Wind and solar energy production increased by a record 6.3 % and 15 %respectively across Europe in 2015, but both sources still account for less than 20 % of all renewable production and around 5 % of total energy supply. Higher wind- and solar-power penetration is possible, but several challenges remain if production is to meet demand. One solution is electrical energy storage.
“A High-Renewables scenario of the European Commission’s Energy Roadmap 2050 aims for 85% of energy coming from renewable sources, with 65 %of it from stochastic sources such as wind and solar which generate energy intermittently. Meeting that target will result in a 10-fold increase in demand for energy storage ,” explains Nikolaos Lymperopoulos, a project manager at the Fuel Cells and Hydrogen Joint Undertaking (FCH 2 JU), a European public-private partnership supporting research and demonstration activities in the sector.
While a variety of technologies will be used to fulfil storage needs, Lymperopoulos sees hydrogen playing an essential role in different areas of the supply and distribution chain for renewably-sourced energy.
At wind and solar energy sites, excess electricity not supplied directly to the power grid can be used to perform electrolysis to split water molecules into oxygen and hydrogen, with the hydrogen stored for later reuse, ensuring that not a single kilowatt-hour is wasted. The hydrogen can be used directly as a clean-burning gas in power stations, pumped into the natural gas grid, reconverted into electricity using fuel cells, or used as a transport fuel for hydrogen fuel cell vehicles. Renewably sourced hydrogen can also help meet demand from metallurgical plants, refineries and electronics factories among other sectors looking to ‘green’ their industrial processes.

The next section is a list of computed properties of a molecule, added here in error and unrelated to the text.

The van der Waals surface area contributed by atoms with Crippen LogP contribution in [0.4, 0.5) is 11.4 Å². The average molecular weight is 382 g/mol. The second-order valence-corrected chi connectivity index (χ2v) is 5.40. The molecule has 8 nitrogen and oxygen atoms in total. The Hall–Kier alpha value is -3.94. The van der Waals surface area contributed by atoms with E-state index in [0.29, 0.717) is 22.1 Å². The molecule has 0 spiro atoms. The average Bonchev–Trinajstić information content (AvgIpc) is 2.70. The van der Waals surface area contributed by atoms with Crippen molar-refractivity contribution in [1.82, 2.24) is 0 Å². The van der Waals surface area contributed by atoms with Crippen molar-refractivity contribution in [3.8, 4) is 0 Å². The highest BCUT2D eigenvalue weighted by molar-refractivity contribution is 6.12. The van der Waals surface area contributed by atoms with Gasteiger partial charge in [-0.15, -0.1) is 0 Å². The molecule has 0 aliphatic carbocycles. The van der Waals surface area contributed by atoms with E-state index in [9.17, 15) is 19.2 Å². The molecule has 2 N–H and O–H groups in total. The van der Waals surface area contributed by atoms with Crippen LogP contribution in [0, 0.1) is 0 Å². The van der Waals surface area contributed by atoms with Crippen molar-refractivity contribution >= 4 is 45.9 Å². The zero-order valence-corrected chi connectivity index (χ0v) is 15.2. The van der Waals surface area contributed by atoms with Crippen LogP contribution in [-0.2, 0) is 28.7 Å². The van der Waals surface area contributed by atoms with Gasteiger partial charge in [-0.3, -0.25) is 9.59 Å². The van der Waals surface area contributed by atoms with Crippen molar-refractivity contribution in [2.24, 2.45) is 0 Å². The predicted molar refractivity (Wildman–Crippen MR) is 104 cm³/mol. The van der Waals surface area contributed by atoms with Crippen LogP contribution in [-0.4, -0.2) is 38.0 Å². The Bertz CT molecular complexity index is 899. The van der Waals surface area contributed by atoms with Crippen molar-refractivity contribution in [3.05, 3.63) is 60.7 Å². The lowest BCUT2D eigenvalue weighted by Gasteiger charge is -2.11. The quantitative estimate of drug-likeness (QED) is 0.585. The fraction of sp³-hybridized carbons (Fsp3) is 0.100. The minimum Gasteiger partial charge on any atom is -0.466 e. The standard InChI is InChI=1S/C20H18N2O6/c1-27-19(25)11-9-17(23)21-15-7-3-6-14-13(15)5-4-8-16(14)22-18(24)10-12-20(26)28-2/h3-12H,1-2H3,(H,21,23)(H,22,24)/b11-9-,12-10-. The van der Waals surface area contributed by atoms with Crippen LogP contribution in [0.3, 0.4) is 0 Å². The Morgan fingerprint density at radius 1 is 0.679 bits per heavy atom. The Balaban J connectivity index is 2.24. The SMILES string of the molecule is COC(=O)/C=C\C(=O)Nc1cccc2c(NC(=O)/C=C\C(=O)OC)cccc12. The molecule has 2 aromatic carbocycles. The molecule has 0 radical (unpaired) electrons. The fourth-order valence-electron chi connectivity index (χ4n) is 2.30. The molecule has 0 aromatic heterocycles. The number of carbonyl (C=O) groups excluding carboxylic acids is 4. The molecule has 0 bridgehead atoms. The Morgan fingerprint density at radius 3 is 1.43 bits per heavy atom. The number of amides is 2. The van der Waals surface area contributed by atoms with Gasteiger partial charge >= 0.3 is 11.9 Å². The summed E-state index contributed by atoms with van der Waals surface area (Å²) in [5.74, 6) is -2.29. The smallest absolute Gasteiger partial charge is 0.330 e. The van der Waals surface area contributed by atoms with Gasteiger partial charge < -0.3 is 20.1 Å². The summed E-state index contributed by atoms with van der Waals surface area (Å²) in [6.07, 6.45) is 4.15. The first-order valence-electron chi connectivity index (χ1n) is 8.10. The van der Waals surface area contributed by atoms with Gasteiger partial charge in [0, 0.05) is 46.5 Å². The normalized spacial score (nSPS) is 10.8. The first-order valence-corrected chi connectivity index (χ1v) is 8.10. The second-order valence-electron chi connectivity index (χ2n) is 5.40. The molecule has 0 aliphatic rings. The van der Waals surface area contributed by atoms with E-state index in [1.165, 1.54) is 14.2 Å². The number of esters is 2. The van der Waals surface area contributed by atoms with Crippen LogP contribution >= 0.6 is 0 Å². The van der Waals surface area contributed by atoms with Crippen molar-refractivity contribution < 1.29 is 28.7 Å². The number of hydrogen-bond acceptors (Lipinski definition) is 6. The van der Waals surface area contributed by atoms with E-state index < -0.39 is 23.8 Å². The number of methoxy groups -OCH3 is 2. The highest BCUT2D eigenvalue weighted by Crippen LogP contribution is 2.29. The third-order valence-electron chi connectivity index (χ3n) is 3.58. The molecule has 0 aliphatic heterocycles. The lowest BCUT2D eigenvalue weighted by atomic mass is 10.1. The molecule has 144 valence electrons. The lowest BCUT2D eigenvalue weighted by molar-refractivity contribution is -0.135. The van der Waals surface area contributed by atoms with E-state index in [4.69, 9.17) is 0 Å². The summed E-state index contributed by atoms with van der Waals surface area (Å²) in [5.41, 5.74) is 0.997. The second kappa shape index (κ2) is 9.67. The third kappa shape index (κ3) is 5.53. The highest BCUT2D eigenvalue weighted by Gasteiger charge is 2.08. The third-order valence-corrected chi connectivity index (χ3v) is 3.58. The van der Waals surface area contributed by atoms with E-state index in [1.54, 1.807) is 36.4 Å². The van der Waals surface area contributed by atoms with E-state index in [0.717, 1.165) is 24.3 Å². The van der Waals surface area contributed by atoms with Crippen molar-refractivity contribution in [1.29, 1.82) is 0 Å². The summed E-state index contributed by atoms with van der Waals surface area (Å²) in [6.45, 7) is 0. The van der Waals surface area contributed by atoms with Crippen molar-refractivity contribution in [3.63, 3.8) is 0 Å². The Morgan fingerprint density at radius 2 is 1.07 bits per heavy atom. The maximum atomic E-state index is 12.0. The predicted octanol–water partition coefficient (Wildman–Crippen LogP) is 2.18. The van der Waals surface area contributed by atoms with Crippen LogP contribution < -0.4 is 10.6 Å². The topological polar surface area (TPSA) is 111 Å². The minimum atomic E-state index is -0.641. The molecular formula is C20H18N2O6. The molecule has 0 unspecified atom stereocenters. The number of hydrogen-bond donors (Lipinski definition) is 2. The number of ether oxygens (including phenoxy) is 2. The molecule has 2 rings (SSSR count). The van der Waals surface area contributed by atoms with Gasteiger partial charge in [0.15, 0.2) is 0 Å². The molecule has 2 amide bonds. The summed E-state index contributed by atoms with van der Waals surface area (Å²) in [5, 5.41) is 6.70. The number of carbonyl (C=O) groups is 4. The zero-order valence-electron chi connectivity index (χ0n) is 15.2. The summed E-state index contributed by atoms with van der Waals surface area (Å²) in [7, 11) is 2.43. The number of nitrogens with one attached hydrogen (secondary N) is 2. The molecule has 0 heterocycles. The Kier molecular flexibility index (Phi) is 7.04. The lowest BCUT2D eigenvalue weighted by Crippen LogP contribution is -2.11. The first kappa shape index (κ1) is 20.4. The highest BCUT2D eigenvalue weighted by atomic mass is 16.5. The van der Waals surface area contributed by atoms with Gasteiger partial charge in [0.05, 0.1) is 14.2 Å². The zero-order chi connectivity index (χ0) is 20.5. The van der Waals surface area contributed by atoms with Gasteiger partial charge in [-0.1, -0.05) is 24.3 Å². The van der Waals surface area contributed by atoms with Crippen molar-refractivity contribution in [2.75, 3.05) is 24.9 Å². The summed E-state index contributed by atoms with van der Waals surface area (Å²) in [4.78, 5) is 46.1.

“Electrolysis is a key technology for converting excess energy from electricity-producing renewables to hydrogen,” Lymperopoulos notes. “Out of 33 projects related to hydrogen production supported by the FCH 2 JU, 16 involve electrolysis: this kind of support helps maintain the leadership of European industry in manufacturing electrolysers for energy applications.”
Recently launched projects such as HPEM2GAS and ELY4OFF, for example, are researching hydrogen gas technologies for energy applications, both grid-connected and at standalone off-grid sites, while the SOPHIA initiative has developed production capacity for hydrogen in combination with carbon dioxide to create synthetic fuels.
Hydrogen produced from electrolysis can be kept as a gas under high pressure or as a liquid at very low temperature, while hydrogen’s stable chemistry also means it can hold energy longer than any other medium. Smaller amounts of hydrogen can be stored in above-ground tanks or pressurised bottles, while larger amounts can be pumped into the natural gas grid, even underground caves with a capacity of hundreds of thousands of cubic metres. Such large capacity storage has been evaluated by the HyUnder project, which assessed salt-cavern storage sites for renewably sourced hydrogen across Europe and looked at potential interactions with the transport sector and other markets.
Scalable renewable energy infrastructure